McManus watch: Departure is imminent

Sources yesterday were saying that Minneapolis Police Chief Bill McManus had shuffled down to San Antonio as one of the three finalists to be chief in that little Texas town. Apparently the meeting with city leaders there went well, because today sources are saying McManus got the job, and is taking it.


"It's all but official," says one City Hall observer.

There were rumors of a press conference at City Hall this afternoon, but neither the mayor's office nor MPD spokesman Ron Reier know of such an event. McManus is still in San Antonio, and speculation is now that any word will come from Texas, perhaps as early as 5 p.m. today.

The fallout for Mayor R.T. Rybak will likely be rather profound, since it will be the second time in less than three years that a chief has left on his watch. Rybak forced McManus's predecessor, Robert Olson, out the door. In the McManus case, it was the mayor's too-little, too-late efforts to get his handpicked chief reconfirmed that led to a vacancy. Finding a new chief will come with some payback.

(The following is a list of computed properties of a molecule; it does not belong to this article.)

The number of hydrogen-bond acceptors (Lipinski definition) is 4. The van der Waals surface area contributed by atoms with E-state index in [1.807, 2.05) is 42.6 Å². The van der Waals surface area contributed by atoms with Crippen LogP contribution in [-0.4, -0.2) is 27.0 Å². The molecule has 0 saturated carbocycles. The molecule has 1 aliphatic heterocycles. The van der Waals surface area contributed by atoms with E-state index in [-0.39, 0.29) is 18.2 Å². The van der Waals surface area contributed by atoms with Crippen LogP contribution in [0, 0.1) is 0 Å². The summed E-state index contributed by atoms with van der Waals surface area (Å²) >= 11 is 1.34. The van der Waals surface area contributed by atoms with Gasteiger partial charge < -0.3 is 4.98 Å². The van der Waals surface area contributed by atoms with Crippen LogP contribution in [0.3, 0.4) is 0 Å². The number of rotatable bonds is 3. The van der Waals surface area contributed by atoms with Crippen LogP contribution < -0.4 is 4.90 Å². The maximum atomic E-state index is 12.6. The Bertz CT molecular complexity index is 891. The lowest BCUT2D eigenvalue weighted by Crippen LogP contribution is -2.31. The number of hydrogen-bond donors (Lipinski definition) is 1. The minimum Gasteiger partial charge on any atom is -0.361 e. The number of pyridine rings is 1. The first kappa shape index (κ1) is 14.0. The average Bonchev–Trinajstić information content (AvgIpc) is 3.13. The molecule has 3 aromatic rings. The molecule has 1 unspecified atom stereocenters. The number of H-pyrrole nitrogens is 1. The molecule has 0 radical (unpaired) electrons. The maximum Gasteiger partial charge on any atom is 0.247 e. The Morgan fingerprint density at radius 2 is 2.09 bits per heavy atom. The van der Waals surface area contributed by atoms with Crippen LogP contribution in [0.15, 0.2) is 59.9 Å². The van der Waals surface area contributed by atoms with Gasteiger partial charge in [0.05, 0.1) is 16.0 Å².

Reviews have been mixed on McManus, but there is no doubt that he is highly regarded in some minority circles, particularly the African American community. Rybak doesn't fare well among blacks in this town, and a departure by McManus won't do much to help that.

More than that, the split between the chief and the mayor says something about Rybak's about-face on reforming the MPD. McManus was touted as someone who could clean up troubled aspects of the department; it would appear that the mayor (surprise!) isn't necessarily interested in real reform.

As for McManus, the news lends creedence to some of the grumblings about him out of the gate: Namely that he was a careerist, and was never serious about staying in Minneapolis for too long.

As for McManus's successor, early money would have to be on Assistant Chief Tim Dolan, who was a candidate before McManus came to town. Since then, Dolan has assumed much of the day-to-day operations of the department. The big strike against him in certain quarters, of course, is that Dolan would be another white male in a succession of white males who've held the job.

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